Williams is attempting to complete a pipeline that will at one end join to the Transco interstate gas pipeline in Dallas Township, PA, and at the other end join to the Tennesee Gas Pipeline near Springville (in Susquehanna County), PA. But local opposition from Dallas Township residents to the pipeline means Williams’ target completion date of October may be delayed.
The natural gas pipeline Williams Field Services LLC is building in Wyoming County will link two of America’s energy arteries that feed the East Coast’s appetite for heat and power.
The 33.5-mile American steel leviathan will scale mountains and snake below the Susquehanna River and Bowman’s Creek as it makes its way south.
Williams and its construction contractors have begun clearing hillside easements, digging trenches and, at a staging area off Keelersburg Road in Tunkhannock Township, they have stacked hundreds of segments of 2-foot diameter, green anti-corrosive epoxy coated pipe in preparation for burial.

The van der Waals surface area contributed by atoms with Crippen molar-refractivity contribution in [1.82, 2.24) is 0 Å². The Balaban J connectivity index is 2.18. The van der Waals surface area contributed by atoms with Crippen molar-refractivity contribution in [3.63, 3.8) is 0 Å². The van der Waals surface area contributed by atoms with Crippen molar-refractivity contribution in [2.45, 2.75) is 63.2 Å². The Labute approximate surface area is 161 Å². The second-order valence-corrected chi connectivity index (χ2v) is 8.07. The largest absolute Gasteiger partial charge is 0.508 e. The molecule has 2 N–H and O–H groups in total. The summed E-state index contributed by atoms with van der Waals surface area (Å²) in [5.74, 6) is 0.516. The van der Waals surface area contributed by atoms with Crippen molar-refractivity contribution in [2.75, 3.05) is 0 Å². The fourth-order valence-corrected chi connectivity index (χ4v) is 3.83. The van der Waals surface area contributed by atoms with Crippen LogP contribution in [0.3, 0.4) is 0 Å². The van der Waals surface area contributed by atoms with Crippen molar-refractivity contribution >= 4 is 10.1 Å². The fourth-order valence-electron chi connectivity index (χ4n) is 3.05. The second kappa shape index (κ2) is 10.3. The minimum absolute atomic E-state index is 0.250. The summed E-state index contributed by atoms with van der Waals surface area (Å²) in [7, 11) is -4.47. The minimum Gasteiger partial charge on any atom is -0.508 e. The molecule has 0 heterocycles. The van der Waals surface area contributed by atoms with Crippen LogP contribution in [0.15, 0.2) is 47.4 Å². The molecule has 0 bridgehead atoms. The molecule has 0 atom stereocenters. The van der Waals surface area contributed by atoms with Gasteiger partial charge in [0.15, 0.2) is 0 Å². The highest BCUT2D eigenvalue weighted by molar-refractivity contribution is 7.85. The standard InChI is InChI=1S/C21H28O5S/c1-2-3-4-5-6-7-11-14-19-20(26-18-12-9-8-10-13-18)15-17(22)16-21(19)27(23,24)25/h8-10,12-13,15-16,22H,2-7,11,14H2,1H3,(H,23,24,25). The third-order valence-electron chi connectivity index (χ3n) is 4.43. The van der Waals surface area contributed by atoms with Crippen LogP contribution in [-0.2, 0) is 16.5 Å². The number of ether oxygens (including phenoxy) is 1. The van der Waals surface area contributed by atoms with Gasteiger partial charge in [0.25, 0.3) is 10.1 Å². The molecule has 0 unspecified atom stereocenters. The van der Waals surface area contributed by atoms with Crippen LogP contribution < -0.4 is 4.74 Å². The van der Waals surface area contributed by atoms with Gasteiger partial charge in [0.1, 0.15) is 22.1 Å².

Williams hopes the pipeline will be in place and moving 250 million cubic feet of natural gas per day to market by October, but the company’s plans have slowed to a crawl in Dallas Township, where residents have opposed the project and township officials have taken their time in carefully reviewing the plans.
Dallas Township is where the gathering lines will join the main Transco interstate pipeline and is thus a vital link in the chain for both companies.
Williams and another company, Chief Oil and Gas, are seeking approvals to build…gathering lines to transport gas extracted from wells in Susquehanna and Wyoming counties to the Transco Pipeline, linking with the interstate pipeline about a quarter-mile from the Dallas School District campus.
To the north, the Williams pipeline will connect with the Tennessee Gas Pipeline near Springville, Susquehanna County, carrying Marcellus Shale gas from wells operated by Cabot Oil and Gas.*
*Wilkes-Barre The Times Leader (Aug 14, 2011) – Line of controversy